# Help Needed for Solving Electrical Circuit Problem

• lorenz0
In summary, the correct expression for ##I(t)## is ##i(t)=0.06e^{-(R/L)t}## and by setting ##i(t^*)=35\cdot 10^{-3} A##, the correct value can be obtained. The mistake was using the wrong formula and not accounting for the absence of a battery in the "new" circuit.
lorenz0
Homework Statement
At the beginning the switch c of the circuit is in position 1. At t=0, it switches to position 2.
(1) Find ##I(0).## (2) Find ##t*## such that ##I(t*)=35mA.##
Relevant Equations
##I(t)=I(0)(1-e^{(-R/L)t)},\ I(0)=\frac{V}{R}##
What I have done:

(1) ##I(0)=\frac{V}{R}=\frac{1.5}{25}A=0.06 A.##

(2) By setting ##I(t*)=0.06(1-e^{-(35/0.4)t*})=35 mA## we get ##t*\approx 0.01 s##

What I have done seems correct to me, but the result for part (2) should be different.
I would be grateful if someone could point out to me where I have made a mistake.

#### Attachments

• RL_circuit.png
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Last edited:
Delta2
You have the wrong expression for ##I(t)##. It does not predict that ##I(0) =0.06## A. What is the correct expression to use?

Also, please enter the exponent correctly in LaTeX as e^{-Rt/L} to render as ##e^{-Rt/L}##. Or you could write it as ##\exp(-R t/L)##.

Last edited:
lorenz0, berkeman, Steve4Physics and 1 other person
lorenz0 said:
(2) By setting ##I(t*)=0.06(1-e^((-35/0.4)t*))=35 mA## we get ##t*=\approx 0.01 s##
You have used the wrong formula! Can you see why? If you can't, click the spoiler for a hint:
When the switch has been at position 2 for a long time, do you expect the current through the inductor to be 0.06A?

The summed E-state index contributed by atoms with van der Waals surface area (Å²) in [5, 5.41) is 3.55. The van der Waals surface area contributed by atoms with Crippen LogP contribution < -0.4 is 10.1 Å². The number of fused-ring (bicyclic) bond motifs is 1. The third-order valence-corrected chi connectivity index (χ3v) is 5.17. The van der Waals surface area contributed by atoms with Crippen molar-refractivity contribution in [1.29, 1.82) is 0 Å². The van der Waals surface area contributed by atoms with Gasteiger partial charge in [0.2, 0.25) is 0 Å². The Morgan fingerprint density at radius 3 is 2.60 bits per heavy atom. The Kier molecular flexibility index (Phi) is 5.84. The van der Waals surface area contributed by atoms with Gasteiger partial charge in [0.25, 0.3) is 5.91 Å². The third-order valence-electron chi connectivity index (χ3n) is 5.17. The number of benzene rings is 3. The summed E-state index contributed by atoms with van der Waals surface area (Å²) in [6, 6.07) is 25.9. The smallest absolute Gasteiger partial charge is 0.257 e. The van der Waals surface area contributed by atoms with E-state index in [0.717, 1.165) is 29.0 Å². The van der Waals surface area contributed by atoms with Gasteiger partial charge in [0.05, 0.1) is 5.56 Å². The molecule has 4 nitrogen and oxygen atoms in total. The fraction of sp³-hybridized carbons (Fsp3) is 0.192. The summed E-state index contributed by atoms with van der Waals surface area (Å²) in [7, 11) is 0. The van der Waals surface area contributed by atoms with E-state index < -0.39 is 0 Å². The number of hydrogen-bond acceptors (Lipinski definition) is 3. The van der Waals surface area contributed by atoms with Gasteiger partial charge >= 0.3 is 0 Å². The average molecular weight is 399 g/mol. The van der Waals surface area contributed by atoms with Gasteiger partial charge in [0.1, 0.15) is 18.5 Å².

Also, here's a LaTeX formatting hint:
e^(-R/L)t gives: ##e^(-R/L)t## (yuchy)
but
e^{(-R/L)t} gives: ##e^{(-R/L)t}## (slightly yuchy)
Another alternative is:
e^{-(R/L)t} gives: ##e^{-(R/L)t}## (almost not yuchy)

For zero-yuchiness, I would define the time-constant as ##\tau = \frac L R##. Then
e^{-\frac t {\tau}} gives: ##e^{-\frac t {\tau}}##.

Edit. @kuruman beat me to it or I would not have replied!

lorenz0, berkeman and kuruman
kuruman said:
You have the wrong expression for ##I(t)##. It does not predict that ##I(0) =0.06## A. What is the correct expression to use?

Also, please enter the exponent correctly in LaTeX as e^{-Rt/L} to render as ##e^{-Rt/L}##. Or you could write it as ##\exp(-R t/L)##.
I understand now, thanks. It should have been ##i(t)=0.06e^{-(R/L)t}## since, from time ##t=0## onwards, there isn't a battery connected to the "new" circuit anymore. By setting ##i(t^*)=35\cdot 10^{-3} A## I now get the correct value, thanks.

berkeman, kuruman and Steve4Physics

## 1. What is an electrical circuit problem?

An electrical circuit problem is a malfunction or issue within an electrical circuit that prevents it from functioning properly. This can include issues such as short circuits, open circuits, faulty components, or incorrect wiring.

## 2. How can I identify the source of an electrical circuit problem?

To identify the source of an electrical circuit problem, you can use a variety of tools and techniques such as multimeters, circuit testers, and visual inspections. It is important to follow safety precautions and have a basic understanding of electrical circuits before attempting to identify the source of a problem.

## 3. What are some common solutions for electrical circuit problems?

Some common solutions for electrical circuit problems include replacing faulty components, repairing damaged wiring, and ensuring proper connections. It is important to consult a professional if you are not confident in your ability to solve the problem yourself.

## 4. How can I prevent electrical circuit problems in the future?

To prevent electrical circuit problems, it is important to regularly inspect and maintain your electrical system. This includes checking for loose connections, replacing old or damaged wiring, and ensuring all components are functioning properly. It is also important to follow safety guidelines and avoid overloading circuits.

## 5. When should I seek professional help for an electrical circuit problem?

If you are not confident in your ability to safely and effectively solve an electrical circuit problem, it is best to seek professional help. Additionally, if the problem is complex or involves high voltage circuits, it is important to consult a licensed electrician for assistance.

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